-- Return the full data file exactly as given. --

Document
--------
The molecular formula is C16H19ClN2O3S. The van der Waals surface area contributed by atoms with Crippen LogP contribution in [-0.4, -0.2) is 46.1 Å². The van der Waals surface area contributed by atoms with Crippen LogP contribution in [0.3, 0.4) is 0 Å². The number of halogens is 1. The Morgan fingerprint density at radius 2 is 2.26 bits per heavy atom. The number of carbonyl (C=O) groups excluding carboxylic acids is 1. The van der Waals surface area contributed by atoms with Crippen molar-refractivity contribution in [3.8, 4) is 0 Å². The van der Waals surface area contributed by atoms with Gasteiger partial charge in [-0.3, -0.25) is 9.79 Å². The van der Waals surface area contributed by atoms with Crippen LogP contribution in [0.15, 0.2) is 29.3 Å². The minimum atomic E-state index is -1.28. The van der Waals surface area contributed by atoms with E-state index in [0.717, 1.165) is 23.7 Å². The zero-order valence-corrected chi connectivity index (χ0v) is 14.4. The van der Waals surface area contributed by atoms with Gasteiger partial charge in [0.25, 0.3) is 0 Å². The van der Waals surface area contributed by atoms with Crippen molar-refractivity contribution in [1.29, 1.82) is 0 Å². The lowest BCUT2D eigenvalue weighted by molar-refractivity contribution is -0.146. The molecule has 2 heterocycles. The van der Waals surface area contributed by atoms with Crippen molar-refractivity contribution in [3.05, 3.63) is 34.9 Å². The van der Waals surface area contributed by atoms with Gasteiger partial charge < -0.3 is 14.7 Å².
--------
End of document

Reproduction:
The molecular formula is C16H19ClN2O3S. The van der Waals surface area contributed by atoms with Crippen LogP contribution in [-0.4, -0.2) is 46.1 Å². The van der Waals surface area contributed by atoms with Crippen LogP contribution in [0.3, 0.4) is 0 Å². The number of halogens is 1. The Morgan fingerprint density at radius 2 is 2.26 bits per heavy atom. The number of carbonyl (C=O) groups excluding carboxylic acids is 1. The van der Waals surface area contributed by atoms with Crippen molar-refractivity contribution in [3.8, 4) is 0 Å². The van der Waals surface area contributed by atoms with Gasteiger partial charge in [-0.3, -0.25) is 9.79 Å². The van der Waals surface area contributed by atoms with Crippen LogP contribution in [0.15, 0.2) is 29.3 Å². The minimum atomic E-state index is -1.28. The van der Waals surface area contributed by atoms with E-state index in [0.717, 1.165) is 23.7 Å². The zero-order valence-corrected chi connectivity index (χ0v) is 14.4. The van der Waals surface area contributed by atoms with Gasteiger partial charge in [0.25, 0.3) is 0 Å². The van der Waals surface area contributed by atoms with Crippen molar-refractivity contribution in [1.29, 1.82) is 0 Å². The lowest BCUT2D eigenvalue weighted by molar-refractivity contribution is -0.146. The molecule has 2 heterocycles. The van der Waals surface area contributed by atoms with Crippen molar-refractivity contribution in [3.05, 3.63) is 34.9 Å². The van der Waals surface area contributed by atoms with Gasteiger partial charge < -0.3 is 14.7 Å².